El Niño droughts and ZESCO

As early as 2001, the IPCC had named the Zambezi as the “worst” of 11 major African river basins exhibiting potential effects of climate change. It expected rainfall to decrease by 10 to 20 percent, and higher temperatures to increase evaporation by 10 to 25 percent, resulting in a 26 to 40 percent reduction in average annual streamflow.31 By 2007, ZESCO’s energy supply was not far exceeding growing demand. 

Despite these warnings and the impending need for additional but diversified installed power generation capacity, ZESCO did not urgently pursue diversification from hydropower projects. In 2002, Harrison and Whittington sounded the alarm bells around the proposed scheme for a hydropower station at Batoka Gorge, arguing that it was susceptible to climate change impacts through the reduction of river flow. Sixteen years later, in 2018, Zambia’s system of provision continued to make preparations for the scheme, extending from the initial vision of envisioned 1,200MW in 2017 to 2,400MW for an approximate cost of $5 billion.32 As late as November 2017, ZESCO planned to commission more than 70 percent of additional installed power capacity from hydropower33, much of it from within the Zambezi River Basin, where water levels are not fed by diversified weather patterns.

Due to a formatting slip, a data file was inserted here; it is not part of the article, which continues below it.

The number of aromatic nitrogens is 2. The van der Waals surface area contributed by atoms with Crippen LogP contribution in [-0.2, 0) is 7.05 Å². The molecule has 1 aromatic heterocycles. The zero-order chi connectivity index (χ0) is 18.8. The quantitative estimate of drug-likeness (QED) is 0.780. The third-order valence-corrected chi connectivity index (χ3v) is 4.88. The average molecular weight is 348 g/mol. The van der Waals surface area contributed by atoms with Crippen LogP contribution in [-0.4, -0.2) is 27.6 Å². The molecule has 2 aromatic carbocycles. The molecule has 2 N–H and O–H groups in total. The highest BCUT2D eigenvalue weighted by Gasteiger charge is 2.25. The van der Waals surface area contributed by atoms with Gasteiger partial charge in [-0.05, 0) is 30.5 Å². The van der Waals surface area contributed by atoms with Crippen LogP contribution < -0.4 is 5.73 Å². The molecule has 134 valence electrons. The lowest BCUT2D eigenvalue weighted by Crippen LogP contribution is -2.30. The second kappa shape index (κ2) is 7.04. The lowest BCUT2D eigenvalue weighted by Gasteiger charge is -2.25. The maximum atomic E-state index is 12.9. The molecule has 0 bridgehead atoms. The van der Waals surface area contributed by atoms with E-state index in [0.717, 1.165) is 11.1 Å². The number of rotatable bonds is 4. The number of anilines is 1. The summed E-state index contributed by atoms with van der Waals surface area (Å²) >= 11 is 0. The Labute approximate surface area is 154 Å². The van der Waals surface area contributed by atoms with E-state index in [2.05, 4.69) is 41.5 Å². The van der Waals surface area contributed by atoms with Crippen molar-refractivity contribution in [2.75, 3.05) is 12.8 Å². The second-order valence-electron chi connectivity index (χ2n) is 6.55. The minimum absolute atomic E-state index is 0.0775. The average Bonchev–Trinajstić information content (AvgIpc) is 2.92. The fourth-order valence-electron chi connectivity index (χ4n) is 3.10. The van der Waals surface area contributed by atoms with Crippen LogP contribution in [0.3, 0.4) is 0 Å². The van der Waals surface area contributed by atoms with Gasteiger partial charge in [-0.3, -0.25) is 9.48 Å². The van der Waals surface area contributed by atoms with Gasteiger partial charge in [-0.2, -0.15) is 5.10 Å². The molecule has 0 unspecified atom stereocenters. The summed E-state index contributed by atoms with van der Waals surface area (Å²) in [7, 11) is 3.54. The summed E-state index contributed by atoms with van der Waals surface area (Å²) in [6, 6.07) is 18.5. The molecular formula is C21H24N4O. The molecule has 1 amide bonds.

At the same time, a domestically available source of climate-resilient (if not climate-friendly) baseload power was available, and, in fact, posed a threat if not used. In 2014, coal dumps, which were the by-product of mining at the Maamba collieries, were at risk of spontaneous combustion.34 Coal from Maamba, considered since 1970 an option for power generation, was finally utilized in 2017. 35

The future of the World Bank in Zambia 

In contrast to its mid-twentieth century strategy, only five of the World Bank’s twenty-six investment commitments of the past decade—or 1 percent of its total commitments—have been related to electricity. These projects have focused on solar energy and electricity access for low-income households. The Bank’s investment appraisal criteria have also evolved. Its subsidiary, the International Finance Corporation, published in 2012 “Environmental and Social Performance Standards” which include consideration of labor impacts, resource efficiency, community impacts, land resettlement, biodiversity, indigenous people, and cultural heritage. 

Given these shifts, the World Bank could still play a major role in addressing Zambia’s troubled hydropower assets and power crises. The Bank’s advisory services, for example, could assist ZESCO in addressing its technical and non-technical losses, which may have been as high as almost a fifth of energy generated in 2016.36